Other related skills that might be taught during the course of a phlebotomy training class in might include first aid, CPR/AED usage, and difficult draws. A difficult blood draw is one that creates a challenge for a phlebotomy technician, often times for a physical or psychological reason. For example, attempting to draw blood from a person who is severely needle-phobic can be very challenging due to the patient’s psychological state. Trying to draw blood from a squirming newborn can also pose a challenge due to the physical size of the newborn’s veins, as well as the inability of a newborn to understand instructions to remain still.

Topics included in classroom instruction may include learning about the history of the field, related medical information (such as terminology), and general anatomy of various systems (such as the circulatory system). Other topics may be covered, too.

Practical experience might be gained through a laboratory section, where students can be closely supervised as they practice the skills they have learned on each other or mannequins designed for phlebotomy instruction. Real-world experience may be gained through outside participation in an externship (not always available at all schools), which might take place at a hospital, blood donation center, another type of medical setting. Not all courses may provide the same content or opportunities, and this can obviously vary among courses and schools.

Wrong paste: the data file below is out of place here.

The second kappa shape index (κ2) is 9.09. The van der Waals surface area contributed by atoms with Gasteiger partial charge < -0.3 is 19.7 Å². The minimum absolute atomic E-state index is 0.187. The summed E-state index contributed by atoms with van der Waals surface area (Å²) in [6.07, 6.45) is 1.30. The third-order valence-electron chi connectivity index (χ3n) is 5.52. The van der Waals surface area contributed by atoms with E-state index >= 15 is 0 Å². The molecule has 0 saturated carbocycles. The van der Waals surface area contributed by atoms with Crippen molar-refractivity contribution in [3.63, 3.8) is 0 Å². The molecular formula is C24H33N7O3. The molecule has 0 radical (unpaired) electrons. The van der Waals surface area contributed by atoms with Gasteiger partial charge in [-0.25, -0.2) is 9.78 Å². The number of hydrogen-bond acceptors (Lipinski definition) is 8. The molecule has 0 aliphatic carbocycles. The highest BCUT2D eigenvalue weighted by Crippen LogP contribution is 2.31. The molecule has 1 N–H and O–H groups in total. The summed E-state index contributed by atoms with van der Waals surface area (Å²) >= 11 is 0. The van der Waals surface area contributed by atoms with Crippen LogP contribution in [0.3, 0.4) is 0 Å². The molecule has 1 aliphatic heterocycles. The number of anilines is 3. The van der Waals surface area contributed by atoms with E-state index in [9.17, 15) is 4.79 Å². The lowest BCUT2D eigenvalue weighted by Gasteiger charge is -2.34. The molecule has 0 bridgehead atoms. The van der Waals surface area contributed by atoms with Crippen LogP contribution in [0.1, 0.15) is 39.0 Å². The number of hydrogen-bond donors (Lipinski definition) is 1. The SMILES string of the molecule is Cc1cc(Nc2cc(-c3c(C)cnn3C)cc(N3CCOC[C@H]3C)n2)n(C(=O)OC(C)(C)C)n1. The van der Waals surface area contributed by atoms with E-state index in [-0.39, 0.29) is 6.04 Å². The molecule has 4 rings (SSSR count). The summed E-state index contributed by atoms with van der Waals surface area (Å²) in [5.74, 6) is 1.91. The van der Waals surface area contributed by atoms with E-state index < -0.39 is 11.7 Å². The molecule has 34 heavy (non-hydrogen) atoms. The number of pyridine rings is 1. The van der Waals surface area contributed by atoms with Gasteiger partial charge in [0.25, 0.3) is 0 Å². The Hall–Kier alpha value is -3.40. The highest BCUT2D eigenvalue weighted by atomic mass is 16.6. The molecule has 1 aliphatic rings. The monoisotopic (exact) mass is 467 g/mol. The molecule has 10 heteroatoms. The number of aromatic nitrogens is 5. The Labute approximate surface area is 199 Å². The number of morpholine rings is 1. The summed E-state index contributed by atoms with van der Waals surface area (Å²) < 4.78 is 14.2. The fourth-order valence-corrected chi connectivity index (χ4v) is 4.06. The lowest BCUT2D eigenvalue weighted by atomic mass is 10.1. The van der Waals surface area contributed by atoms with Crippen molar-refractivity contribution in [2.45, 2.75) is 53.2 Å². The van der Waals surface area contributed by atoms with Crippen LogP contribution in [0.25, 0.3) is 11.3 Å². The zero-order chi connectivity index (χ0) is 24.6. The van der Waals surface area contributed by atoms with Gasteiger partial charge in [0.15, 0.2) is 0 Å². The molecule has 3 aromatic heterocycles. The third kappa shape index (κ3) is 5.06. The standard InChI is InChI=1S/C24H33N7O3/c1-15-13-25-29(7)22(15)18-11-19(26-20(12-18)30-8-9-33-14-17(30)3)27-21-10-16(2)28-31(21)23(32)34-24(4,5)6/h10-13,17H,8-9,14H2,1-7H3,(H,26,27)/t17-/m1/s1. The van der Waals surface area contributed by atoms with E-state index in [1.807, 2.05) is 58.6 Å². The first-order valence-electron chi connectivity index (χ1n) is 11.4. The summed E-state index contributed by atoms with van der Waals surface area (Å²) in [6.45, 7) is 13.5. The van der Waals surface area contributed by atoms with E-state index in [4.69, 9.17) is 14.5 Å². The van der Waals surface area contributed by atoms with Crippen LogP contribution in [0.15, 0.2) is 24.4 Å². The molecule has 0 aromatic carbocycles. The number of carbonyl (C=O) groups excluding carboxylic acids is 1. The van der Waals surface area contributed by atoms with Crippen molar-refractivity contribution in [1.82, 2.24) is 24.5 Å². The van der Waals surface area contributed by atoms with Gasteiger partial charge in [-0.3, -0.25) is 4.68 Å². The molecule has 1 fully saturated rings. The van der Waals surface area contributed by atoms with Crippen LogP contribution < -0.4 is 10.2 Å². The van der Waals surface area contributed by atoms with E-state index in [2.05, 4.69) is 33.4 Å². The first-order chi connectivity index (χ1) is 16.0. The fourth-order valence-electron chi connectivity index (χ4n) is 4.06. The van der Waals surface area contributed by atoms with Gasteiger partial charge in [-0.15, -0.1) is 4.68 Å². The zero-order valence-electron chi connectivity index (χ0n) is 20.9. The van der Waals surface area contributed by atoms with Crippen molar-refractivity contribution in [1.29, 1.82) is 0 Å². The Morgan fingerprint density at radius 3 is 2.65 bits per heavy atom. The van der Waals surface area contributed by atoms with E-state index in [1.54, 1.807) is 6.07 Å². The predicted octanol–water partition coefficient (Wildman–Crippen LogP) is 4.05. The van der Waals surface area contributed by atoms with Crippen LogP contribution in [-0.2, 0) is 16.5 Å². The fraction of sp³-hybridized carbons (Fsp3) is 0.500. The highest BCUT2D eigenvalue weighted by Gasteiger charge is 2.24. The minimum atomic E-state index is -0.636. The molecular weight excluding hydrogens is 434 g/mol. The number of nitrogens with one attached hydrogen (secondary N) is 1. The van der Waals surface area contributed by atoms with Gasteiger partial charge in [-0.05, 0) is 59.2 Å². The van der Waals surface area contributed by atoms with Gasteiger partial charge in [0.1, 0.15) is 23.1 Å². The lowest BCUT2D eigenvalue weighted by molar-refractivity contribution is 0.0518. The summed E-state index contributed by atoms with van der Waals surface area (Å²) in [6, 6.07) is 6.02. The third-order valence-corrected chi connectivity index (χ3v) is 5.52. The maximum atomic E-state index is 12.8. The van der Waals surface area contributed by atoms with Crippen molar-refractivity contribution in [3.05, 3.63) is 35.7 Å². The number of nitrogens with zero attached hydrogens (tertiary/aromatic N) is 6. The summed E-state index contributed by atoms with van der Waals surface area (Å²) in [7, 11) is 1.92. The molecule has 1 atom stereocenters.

Duties & Responsibilities of Phlebotomists: Massachusetts

The main job duty of phlebotomists in Massachusetts (and other states), is typically to draw blood, usually through venipuncture or dermal puncture. However, there are other duties that may be required, as well. Some of these might include things like:

  • Spending time with patients to explain the procedure
  • Checking and verifying patient information labels on blood samples for accuracy
  • Reporting and recording patient data
  • Using computers for various tasks
  • Preparing patient blood samples for transport
  • Transporting blood samples
  • Applying first aid

Other duties not listed may be required, as well. Duties may vary based on employer and location; phlebotomists in blood banks may have differing job duties than phlebotomists at doctor’s offices, for instance.